Kent’s Paris School of Arts and Culture is a specialist postgraduate centre offering advanced humanities degrees, taught in English, in the heart of the French capital. The School is part of the University of Kent, one of the UK’s leading research-intensive universities, and allows you to study exclusively in Paris or to take a split-site programme, where you spend your first term studying at our Canterbury campus in the UK, followed by a term in Paris.
With programmes across the arts, including in architecture, history of art, film, drama, literature and history, we encourage interdisciplinary study so you can create a degree that combines your interests and follow in the footsteps of eminent intellectuals who have lived in, and taken inspiration from, this remarkable city.
Living and studying in Paris - one of the world's most intellectually and culturally influential cities - will inspire and stimulate you. Based at Columbia Global Center (known as Reid Hall) in historic Montparnasse, you are close to the famous Latin Quarter, the Sorbonne University and the Jardin du Luxembourg and can explore the exceptional architecture, libraries, museums and art galleries the city has to offer.
Our staff are known for their research-led teaching which is further enhanced by the cultural, linguistic and experiential immersion of Paris. With specialist knowledge of both Canterbury and Paris, we utilise the extensive resources available to bring your subject to life.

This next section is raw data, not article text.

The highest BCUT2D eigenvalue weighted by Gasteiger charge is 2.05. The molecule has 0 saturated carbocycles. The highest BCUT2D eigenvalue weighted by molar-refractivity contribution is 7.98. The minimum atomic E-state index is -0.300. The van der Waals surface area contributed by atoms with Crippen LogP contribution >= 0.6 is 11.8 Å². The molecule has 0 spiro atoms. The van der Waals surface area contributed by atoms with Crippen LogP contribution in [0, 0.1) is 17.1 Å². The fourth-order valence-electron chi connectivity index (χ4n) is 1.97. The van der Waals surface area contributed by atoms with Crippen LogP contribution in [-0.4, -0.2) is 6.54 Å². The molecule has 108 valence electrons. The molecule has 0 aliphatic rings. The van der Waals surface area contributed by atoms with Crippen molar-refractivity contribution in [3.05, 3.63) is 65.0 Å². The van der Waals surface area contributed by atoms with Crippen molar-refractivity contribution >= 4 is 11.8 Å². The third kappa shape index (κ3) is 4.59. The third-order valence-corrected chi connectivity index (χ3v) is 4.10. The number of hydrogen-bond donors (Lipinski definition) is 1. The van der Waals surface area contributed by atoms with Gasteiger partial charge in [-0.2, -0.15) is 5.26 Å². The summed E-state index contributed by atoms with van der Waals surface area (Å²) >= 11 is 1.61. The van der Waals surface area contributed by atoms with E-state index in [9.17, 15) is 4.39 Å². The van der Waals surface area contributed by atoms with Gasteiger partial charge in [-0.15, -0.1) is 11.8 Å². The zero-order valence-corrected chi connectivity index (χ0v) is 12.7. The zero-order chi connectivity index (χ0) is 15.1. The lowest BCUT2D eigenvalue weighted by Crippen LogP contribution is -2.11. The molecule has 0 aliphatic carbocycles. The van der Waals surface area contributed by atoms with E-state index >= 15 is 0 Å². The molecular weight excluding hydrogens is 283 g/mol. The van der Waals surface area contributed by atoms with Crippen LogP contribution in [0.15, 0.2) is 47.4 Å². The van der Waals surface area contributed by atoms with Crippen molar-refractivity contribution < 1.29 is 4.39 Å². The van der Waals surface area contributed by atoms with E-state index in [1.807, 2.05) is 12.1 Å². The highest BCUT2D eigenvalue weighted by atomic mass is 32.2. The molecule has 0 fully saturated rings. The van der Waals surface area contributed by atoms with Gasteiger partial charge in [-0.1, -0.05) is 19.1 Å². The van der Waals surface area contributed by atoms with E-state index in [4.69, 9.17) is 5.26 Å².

Living and studying in Paris not only provides a life-changing personal experience, it also fosters independence and confidence. By developing your cultural awareness and demonstrating your adaptability, you put yourself in an excellent place to achieve your ambitions. Recent graduate destinations include international marketing, the film industry, heritage management, teaching and academia.
“All my creative work revolved around walking through the city and taking inspiration from my immediate environment. Those experiences couldn't have been duplicated anywhere else.”
~ Claire Hurley, Paris School of Arts and Culture student